The Iowa Elite Cheer team posses for a picture after winning the titles of first place in small senior level three, national champions, grand champions, at a competition in Kansas City last season.
The Iowa Elite Cheer team posses for a picture after winning the titles of first place in small senior level three, national champions, grand champions, at a competition in Kansas City last season.
Provided by Jen Shortell

Cheerleading is a sport

Before a freshman football game on a Friday night, a small group of cheerleaders were walking to Dairy Queen to get some ice cream before they had to yell, jump, stunt and tumble in front of a crowd. Everyone is excited to finally experience the essence of Friday Night Lights, right before the varsity game for Homecoming. Suddenly, everyone’s attitude changed when an upperclassman and two of his friends start hollering, “Why don’t you take those skirts off and do a real sport?” I rolled my eyes because I’ve heard this so many times before. I didn’t need to prove how hard I’ve worked to get where I am today.

Then it hit me. I wasn’t wearing my all-star uniform or my high school competition uniform. I was representing a squad that sat on the side of a field and yelled chants with the occasional backflip. No wonder people thought it wasn’t a sport. But nobody even knew about the competition team at Johnston, or the concept of all-star cheerleading either. They just generalize that cheerleading is not a sport from what they’ve seen. I don’t believe sideline cheerleading is a sport, but competition and all-star definitely are.

Both high school competition cheerleading and all-star cheerleading compete as the sole purpose of the team. All-star cheer is out of school and non-affiliated with the school. When they do their routines, they perform a two minute and thirty second routine that is only for competition.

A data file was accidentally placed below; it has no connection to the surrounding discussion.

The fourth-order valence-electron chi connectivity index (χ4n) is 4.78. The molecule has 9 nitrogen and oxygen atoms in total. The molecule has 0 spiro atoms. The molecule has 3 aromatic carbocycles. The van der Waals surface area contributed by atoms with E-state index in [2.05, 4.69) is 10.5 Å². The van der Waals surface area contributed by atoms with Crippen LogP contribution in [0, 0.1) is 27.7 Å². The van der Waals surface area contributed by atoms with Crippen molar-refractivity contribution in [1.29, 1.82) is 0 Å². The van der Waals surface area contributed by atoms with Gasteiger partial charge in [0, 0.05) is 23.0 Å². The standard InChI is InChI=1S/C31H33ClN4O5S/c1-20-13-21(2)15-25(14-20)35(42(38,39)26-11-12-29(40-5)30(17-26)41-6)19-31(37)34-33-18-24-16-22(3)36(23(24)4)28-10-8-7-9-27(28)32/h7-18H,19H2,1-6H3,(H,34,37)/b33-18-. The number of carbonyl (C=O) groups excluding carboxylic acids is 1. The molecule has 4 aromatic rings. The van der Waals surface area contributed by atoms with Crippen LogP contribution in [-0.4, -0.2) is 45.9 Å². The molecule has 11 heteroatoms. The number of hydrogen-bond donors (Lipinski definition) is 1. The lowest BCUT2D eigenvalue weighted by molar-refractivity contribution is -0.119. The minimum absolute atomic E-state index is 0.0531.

However, people still seem to believe that it isn’t a sport. Gabriela Moriela and Taler Grier, both coaches at Iowa Elite Cheer’s Des Moines location, believe this is due to a lack of exposure. “A lot of time people don’t even understand that there are teams out there that exist purely to compete,” Moriela said. “They don’t understand the concept of cheerleading without any words, or signs, or pom-poms. Literally all we have is a nine panel spring floor, some bada** skills, and pretty uniforms.”

if you disagree, you must live under a rock.

— Matti Rebalsky

Matti Rebelsky is a fellow cheerleader of mine who agrees that cheerleading is a sport. “If you disagree, you must live under a rock,” she said. She has been cheering for the past nine years of her life. She has even moved two hours away from her life in Cedar Rapids to come be an ambassador for Iowa Elite’s newest addition to the family, the Des Moines location. She would not be that dedicated to an “activity.” “We’re starting to take over. Cheerleaders are everywhere, and not the kind with tacky poms and turtleneck uniforms.”

When it comes down to it, the tides have turned. The activity the world once knew has morphed into something much bigger than what it originally was. All we need now, is the people to see it, recognize it and understand. We’re more than just flexible girls in skirts with big bows on our heads. We are athletes.



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